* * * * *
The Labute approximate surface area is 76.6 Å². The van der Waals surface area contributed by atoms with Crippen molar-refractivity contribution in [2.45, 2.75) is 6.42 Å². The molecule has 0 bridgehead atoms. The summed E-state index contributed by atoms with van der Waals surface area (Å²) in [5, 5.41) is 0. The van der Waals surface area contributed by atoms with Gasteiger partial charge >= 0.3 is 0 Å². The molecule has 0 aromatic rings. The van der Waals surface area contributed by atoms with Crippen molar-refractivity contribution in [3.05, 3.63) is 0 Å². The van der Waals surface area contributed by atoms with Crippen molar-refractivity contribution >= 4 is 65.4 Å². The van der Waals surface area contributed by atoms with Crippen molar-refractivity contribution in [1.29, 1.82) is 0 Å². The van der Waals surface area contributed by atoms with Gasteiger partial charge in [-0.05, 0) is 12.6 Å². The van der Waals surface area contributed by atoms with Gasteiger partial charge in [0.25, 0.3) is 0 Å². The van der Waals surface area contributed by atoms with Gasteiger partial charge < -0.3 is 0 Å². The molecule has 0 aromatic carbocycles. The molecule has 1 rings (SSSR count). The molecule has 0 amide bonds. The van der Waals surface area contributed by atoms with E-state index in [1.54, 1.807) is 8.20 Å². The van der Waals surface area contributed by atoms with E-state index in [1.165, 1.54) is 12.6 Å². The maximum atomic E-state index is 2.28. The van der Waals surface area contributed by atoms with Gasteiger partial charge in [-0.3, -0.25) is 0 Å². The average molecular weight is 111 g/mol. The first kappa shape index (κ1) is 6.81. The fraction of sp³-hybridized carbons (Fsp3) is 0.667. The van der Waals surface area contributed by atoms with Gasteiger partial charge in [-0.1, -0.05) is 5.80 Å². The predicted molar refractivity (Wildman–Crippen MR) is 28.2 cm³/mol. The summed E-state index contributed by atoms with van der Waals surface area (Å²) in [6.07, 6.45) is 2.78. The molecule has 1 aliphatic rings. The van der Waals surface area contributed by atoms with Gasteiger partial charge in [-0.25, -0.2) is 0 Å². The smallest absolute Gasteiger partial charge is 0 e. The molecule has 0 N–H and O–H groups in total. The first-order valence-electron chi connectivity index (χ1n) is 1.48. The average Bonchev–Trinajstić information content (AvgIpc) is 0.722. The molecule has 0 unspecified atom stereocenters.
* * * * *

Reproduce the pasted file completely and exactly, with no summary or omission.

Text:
The Labute approximate surface area is 76.6 Å². The van der Waals surface area contributed by atoms with Crippen molar-refractivity contribution in [2.45, 2.75) is 6.42 Å². The molecule has 0 bridgehead atoms. The summed E-state index contributed by atoms with van der Waals surface area (Å²) in [5, 5.41) is 0. The van der Waals surface area contributed by atoms with Gasteiger partial charge >= 0.3 is 0 Å². The molecule has 0 aromatic rings. The van der Waals surface area contributed by atoms with Crippen molar-refractivity contribution in [3.05, 3.63) is 0 Å². The van der Waals surface area contributed by atoms with Crippen molar-refractivity contribution >= 4 is 65.4 Å². The van der Waals surface area contributed by atoms with Crippen molar-refractivity contribution in [1.29, 1.82) is 0 Å². The van der Waals surface area contributed by atoms with Gasteiger partial charge in [-0.05, 0) is 12.6 Å². The van der Waals surface area contributed by atoms with Gasteiger partial charge in [0.25, 0.3) is 0 Å². The van der Waals surface area contributed by atoms with Gasteiger partial charge < -0.3 is 0 Å². The molecule has 0 aromatic carbocycles. The molecule has 1 rings (SSSR count). The molecule has 0 amide bonds. The van der Waals surface area contributed by atoms with E-state index in [1.54, 1.807) is 8.20 Å². The van der Waals surface area contributed by atoms with E-state index in [1.165, 1.54) is 12.6 Å². The maximum atomic E-state index is 2.28. The van der Waals surface area contributed by atoms with Gasteiger partial charge in [-0.3, -0.25) is 0 Å². The average molecular weight is 111 g/mol. The first kappa shape index (κ1) is 6.81. The fraction of sp³-hybridized carbons (Fsp3) is 0.667. The van der Waals surface area contributed by atoms with Gasteiger partial charge in [-0.1, -0.05) is 5.80 Å². The predicted molar refractivity (Wildman–Crippen MR) is 28.2 cm³/mol. The summed E-state index contributed by atoms with van der Waals surface area (Å²) in [6.07, 6.45) is 2.78. The molecule has 1 aliphatic rings. The van der Waals surface area contributed by atoms with Gasteiger partial charge in [-0.25, -0.2) is 0 Å². The smallest absolute Gasteiger partial charge is 0 e. The molecule has 0 N–H and O–H groups in total. The first-order valence-electron chi connectivity index (χ1n) is 1.48. The average Bonchev–Trinajstić information content (AvgIpc) is 0.722. The molecule has 0 unspecified atom stereocenters.